Yes................................ 64%
    No................................ 25
    No opinion......................... 11


    Interviewing Date 11/27-12/1/41
    Survey #254-K Question #4
    Do you think the United States will go to war against Japan sometime in the near future?
    Yes................................ 52%
    No................................27
    No opinion.........................21

    Read the results yourself in Ibiblio - gallup records
    Index of /pha/Gallup
     
  5. freebird

    freebird Member

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    But as I'm sure you know, the President has the authority to initiate military action without prior congressional approval.

    Philippines & Guam were US colonies.
    The US had gone to war in the Philippines to assert control over the territory, so regardless if you call it Benevolent assimilation or protectorate or whatever - the Philippines was in fact a de facto colony, and was threatened by Japanese expansion.
    The US also didn't want to get shut out from trade with China & the Pacific if Japan came to dominate the region.

    You didn't exclude "Aggressor nations" you just wrote that "No country is going to take that step without SEVERE provocation."

    Examples?
    Like The USSR invading Afganistan?
    Or Iraq invading Kuwait?
    Or Argentina invading the Falklands?
    Or N. Korea invading S. Korea?

    What was the SEVERE provocation by the nations that were invaded?


    But they do, in fact, go to war, as happened in each of my four examples, except the first. (which was an undeclared war with support for the resisrtance instead)
     
  6. Takao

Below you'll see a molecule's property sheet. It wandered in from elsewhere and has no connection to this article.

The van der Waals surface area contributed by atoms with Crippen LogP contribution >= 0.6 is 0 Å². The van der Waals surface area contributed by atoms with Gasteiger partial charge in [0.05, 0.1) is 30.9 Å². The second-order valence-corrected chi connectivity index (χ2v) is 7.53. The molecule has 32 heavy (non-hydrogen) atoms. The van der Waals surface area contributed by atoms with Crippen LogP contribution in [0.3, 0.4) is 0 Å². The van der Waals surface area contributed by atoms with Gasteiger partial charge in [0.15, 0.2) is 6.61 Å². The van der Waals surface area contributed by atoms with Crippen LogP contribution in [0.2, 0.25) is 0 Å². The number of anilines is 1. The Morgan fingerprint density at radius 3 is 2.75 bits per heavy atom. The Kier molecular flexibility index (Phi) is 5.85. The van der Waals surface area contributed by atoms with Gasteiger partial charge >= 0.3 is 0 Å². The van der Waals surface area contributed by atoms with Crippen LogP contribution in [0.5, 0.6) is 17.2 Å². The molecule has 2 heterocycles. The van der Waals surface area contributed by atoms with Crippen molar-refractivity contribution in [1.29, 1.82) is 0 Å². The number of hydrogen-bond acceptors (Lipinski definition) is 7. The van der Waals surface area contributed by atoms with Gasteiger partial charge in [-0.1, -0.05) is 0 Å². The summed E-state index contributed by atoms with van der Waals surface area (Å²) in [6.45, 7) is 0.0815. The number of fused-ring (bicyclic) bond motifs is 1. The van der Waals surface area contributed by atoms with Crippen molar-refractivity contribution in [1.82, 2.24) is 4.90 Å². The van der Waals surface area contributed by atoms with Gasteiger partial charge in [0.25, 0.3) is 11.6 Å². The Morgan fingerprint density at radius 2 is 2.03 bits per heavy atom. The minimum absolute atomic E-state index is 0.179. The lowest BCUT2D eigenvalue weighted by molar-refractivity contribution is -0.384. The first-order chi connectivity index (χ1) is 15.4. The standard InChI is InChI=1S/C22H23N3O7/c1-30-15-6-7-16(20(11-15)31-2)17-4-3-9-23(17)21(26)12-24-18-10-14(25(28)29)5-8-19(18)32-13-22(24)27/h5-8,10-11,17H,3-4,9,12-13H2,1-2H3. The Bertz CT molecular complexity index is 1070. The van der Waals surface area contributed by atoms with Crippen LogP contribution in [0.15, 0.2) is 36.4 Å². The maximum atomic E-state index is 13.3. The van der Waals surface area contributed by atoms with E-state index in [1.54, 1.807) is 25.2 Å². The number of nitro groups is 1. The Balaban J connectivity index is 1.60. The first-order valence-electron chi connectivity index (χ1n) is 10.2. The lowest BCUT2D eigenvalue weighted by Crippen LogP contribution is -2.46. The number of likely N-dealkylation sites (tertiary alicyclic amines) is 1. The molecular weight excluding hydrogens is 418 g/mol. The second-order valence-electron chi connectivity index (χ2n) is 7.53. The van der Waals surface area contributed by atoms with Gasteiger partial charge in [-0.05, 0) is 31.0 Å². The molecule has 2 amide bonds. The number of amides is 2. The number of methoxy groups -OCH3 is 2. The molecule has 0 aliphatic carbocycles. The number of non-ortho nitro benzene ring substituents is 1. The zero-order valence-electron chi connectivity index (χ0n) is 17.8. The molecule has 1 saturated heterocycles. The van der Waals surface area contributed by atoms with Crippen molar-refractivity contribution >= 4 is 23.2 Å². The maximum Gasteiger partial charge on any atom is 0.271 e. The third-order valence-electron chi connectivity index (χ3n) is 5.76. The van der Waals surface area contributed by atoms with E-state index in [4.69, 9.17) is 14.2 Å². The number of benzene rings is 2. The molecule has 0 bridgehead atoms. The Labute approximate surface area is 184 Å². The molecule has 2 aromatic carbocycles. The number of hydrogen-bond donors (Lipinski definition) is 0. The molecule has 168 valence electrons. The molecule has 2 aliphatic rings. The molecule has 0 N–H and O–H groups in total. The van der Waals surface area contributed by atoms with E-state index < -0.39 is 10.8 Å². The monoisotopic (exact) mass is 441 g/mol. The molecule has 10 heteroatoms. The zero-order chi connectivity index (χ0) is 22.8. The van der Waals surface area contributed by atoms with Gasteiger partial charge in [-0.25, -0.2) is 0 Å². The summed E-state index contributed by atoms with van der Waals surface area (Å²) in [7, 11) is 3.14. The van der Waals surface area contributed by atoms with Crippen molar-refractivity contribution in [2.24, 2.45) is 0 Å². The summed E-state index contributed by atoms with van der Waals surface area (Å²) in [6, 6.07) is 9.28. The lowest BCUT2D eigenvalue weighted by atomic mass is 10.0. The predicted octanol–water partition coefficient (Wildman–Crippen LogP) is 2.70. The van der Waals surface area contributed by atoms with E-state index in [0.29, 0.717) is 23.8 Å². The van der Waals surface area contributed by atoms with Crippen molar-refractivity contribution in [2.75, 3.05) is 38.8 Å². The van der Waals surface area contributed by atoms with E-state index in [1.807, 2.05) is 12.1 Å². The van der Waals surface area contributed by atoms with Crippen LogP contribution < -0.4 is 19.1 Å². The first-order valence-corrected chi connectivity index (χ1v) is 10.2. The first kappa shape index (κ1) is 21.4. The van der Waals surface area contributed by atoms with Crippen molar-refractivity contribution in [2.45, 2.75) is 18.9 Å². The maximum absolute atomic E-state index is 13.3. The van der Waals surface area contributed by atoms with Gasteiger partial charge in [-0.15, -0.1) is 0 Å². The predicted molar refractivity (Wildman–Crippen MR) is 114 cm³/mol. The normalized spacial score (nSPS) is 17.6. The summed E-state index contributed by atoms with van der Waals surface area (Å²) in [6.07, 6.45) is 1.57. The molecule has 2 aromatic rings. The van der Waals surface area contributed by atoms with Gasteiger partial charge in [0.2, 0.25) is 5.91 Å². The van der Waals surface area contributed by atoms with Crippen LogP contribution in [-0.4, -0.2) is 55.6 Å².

Takao Ace

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    freebird,

    Don't mind CTBurke & his rants, because they have no basis in fact. For instance, we have his first rant
    However, Gallup Polls from 1941 show us a much different America than what CTBurke assumes; from http://www.ibiblio.org/pha/Gallup/Gallup.pdf

    p.155 - Feb 24, 1941.
    As, you can see Americans favor doing something to prevent a Japanese aggression against "COLONIAL interests of rotting empires", but stop short of actually going to war. A less than a month later we have
    p. 157, March 14, 1941
    While those in favor of war with Japan have not gained much, the decidedly "No" vote has slipped more than a few percentage points. Then, many months later, the question is re-phrased, and we get on P.185 - September 7, 1941
    As you can see, there is now very strong support for action to be take against Japan, even if it means risking war, and sending "its dearest generation off to die." Finally, a little over two months later we have on p.195 - November 14, 1941.
    So, even after two months, and much negotiations with Japan, there is still a decidedly strong favoritism amongst the American public, that war is necessary to combat Japanese aggression in the Pacific.

    All of this, mind you, WITHOUT any so-called "SEVERE provocation."

    Then he includes this little gem in his rant
    Conveniently forgetting that the annexation of Hawaii only took place LESS THAN ONE YEAR BEFORE the annexation of of Guam, the Philippines, etc.

    Wow, what a difference...less than a year...

    He remains oblivious to this time difference, because he later states